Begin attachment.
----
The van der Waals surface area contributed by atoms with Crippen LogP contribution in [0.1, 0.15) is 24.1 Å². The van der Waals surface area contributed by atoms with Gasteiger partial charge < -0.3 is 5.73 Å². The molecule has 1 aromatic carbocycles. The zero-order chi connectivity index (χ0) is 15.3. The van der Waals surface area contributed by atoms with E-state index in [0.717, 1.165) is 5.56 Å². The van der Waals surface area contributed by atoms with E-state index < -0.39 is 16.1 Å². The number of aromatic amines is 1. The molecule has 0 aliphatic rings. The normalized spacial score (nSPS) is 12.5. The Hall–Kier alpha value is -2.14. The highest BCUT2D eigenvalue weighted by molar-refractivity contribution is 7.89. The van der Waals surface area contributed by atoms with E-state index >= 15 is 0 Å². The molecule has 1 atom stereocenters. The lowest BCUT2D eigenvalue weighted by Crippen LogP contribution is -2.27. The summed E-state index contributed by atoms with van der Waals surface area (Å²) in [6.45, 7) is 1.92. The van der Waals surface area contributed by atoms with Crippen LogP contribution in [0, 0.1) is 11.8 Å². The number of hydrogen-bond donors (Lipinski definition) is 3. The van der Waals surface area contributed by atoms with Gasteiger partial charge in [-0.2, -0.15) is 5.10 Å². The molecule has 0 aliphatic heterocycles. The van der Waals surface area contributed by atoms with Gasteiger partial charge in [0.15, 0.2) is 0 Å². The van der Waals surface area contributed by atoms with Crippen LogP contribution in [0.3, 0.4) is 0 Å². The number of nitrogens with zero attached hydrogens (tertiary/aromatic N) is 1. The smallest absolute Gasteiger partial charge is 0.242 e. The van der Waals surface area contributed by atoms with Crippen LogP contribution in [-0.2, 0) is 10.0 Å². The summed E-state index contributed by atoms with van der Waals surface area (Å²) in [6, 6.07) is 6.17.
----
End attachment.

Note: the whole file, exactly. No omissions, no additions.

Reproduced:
The van der Waals surface area contributed by atoms with Crippen LogP contribution in [0.1, 0.15) is 24.1 Å². The van der Waals surface area contributed by atoms with Gasteiger partial charge < -0.3 is 5.73 Å². The molecule has 1 aromatic carbocycles. The zero-order chi connectivity index (χ0) is 15.3. The van der Waals surface area contributed by atoms with E-state index in [0.717, 1.165) is 5.56 Å². The van der Waals surface area contributed by atoms with E-state index < -0.39 is 16.1 Å². The number of aromatic amines is 1. The molecule has 0 aliphatic rings. The normalized spacial score (nSPS) is 12.5. The Hall–Kier alpha value is -2.14. The highest BCUT2D eigenvalue weighted by molar-refractivity contribution is 7.89. The van der Waals surface area contributed by atoms with E-state index >= 15 is 0 Å². The molecule has 1 atom stereocenters. The lowest BCUT2D eigenvalue weighted by Crippen LogP contribution is -2.27. The summed E-state index contributed by atoms with van der Waals surface area (Å²) in [6.45, 7) is 1.92. The van der Waals surface area contributed by atoms with Crippen LogP contribution in [0, 0.1) is 11.8 Å². The number of hydrogen-bond donors (Lipinski definition) is 3. The van der Waals surface area contributed by atoms with Gasteiger partial charge in [-0.2, -0.15) is 5.10 Å². The molecule has 0 aliphatic heterocycles. The van der Waals surface area contributed by atoms with Gasteiger partial charge in [0.15, 0.2) is 0 Å². The van der Waals surface area contributed by atoms with Crippen LogP contribution in [0.3, 0.4) is 0 Å². The number of nitrogens with zero attached hydrogens (tertiary/aromatic N) is 1. The smallest absolute Gasteiger partial charge is 0.242 e. The van der Waals surface area contributed by atoms with Crippen LogP contribution in [-0.2, 0) is 10.0 Å². The summed E-state index contributed by atoms with van der Waals surface area (Å²) in [6, 6.07) is 6.17.